Jacinda Ardern at Christchurch memorial: Only through our common humanity can we confront extremism

  New Zealand PM, Jacinda Ardern, said: To the global community who have joined us today, who reached out to embrace New Zealand, and our Muslim community, to all of those who have gathered here today, we say thank you. And we also ask that the condemnation of violence and terrorism turns now to a collective response. The world has been stuck in a vicious cycle of extremism breeding extremism

Mueller report will be delivered to Congress without White House preview by ‘mid-April, if not sooner,’ says attorney general

The Washington Post reports: Special counsel Robert S. Mueller III’s report detailing his investigation of President Trump and Russia’s election interference will be delivered to Congress “by mid-April, if not sooner,” Attorney General William P. Barr said Friday in a letter offering important new details about how the document will be edited before its public release. Barr’s letter aimed to reassure lawmakers and the public that the process for handling

Surge of asylum seekers highlights futility of Trump’s wall

The Washington Post reports: While [Kevin] McAleenan [the commissioner of U.S. Customs and Border Protection] was emphasizing the need for more resources and legal authority to keep people from the U.S. interior, advocacy groups said the Trump administration should instead treat the migrants as refugees and invest in foreign aid. Migrants are streaming out of Central America for a complex set of reasons — including drought, poverty, violence and political

Music: Tom Misch & Carmody — ‘With You’

 

Mueller report: Did Barr write a summary or a cover-up?

The New York Times reports: The still-secret report on Russian interference in the 2016 election submitted by the special counsel, Robert S. Mueller III, last week was more than 300 pages long, according to the Justice Department, a length that raises new questions about Attorney General William P. Barr’s four-page summary. Mr. Barr wrote to Congress on Sunday offering what he called the “principal conclusions” of the report — including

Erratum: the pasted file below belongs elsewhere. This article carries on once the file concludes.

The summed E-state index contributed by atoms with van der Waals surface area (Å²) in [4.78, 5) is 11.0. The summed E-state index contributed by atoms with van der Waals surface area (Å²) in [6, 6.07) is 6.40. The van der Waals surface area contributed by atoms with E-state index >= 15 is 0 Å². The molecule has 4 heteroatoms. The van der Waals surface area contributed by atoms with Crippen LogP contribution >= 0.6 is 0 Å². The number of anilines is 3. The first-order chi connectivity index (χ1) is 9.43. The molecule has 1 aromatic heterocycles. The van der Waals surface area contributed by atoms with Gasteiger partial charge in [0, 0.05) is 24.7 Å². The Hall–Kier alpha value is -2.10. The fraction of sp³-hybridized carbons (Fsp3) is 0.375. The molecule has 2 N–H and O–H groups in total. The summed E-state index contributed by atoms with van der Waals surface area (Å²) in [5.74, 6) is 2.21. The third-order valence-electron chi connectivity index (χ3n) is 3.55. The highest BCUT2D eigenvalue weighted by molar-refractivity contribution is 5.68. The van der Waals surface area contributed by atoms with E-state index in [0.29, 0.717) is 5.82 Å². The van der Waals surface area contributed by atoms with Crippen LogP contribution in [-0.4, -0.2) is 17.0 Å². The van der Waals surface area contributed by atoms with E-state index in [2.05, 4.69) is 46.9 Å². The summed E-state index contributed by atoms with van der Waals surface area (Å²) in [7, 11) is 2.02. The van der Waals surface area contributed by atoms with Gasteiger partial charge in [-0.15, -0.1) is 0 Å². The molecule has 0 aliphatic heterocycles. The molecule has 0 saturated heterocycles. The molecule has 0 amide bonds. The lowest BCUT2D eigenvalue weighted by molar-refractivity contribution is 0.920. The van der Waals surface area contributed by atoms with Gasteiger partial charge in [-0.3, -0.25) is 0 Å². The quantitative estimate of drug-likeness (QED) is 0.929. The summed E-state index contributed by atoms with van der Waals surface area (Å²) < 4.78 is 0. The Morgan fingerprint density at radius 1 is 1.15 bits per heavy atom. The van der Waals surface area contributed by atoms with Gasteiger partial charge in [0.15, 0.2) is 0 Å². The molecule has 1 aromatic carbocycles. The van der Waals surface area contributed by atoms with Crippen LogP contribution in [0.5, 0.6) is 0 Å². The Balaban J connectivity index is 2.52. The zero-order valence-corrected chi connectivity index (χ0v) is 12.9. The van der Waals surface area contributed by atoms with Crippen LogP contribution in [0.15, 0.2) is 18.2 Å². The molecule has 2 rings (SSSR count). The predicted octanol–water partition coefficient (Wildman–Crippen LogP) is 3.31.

Oliver North showed Republicans the way out

Jamelle Bouie writes: Watergate, the modern template for an impeachment-worthy scandal, has informed much of the coverage of the Russia scandal, from congressional inquiries to the special counsel’s investigation into President Trump and his campaign. Central questions — Did the president conspire to illegally influence the election? Did he obstruct justice? — have clear antecedents in Watergate. And Trump himself bears more than a slight resemblance to Richard Nixon at

How Donald Trump inflated his net worth to lenders and investors

The Washington Post reports: When Donald Trump wanted to make a good impression — on a lender, a business partner, or a journalist — he sometimes sent them official-looking documents called “Statements of Financial Condition.” These documents sometimes ran up to 20 pages. They were full of numbers, laying out Trump’s properties, debts and multibillion-dollar net worth. But, for someone trying to get a true picture of Trump’s net worth,

Brexit has exposed a broken political system

Gary Younge writes: Yesterday’s events in parliament illustrated four things about our politics and the Brexit process that are now unavoidable. The first, and most evident, is that the Conservative party is not fit to govern. Let us leave aside for a moment its mendacious policies that pauperise the vulnerable and deport the eligible. Morally its agenda is contemptible; and from Windrush to trains to universal credit its incompetence is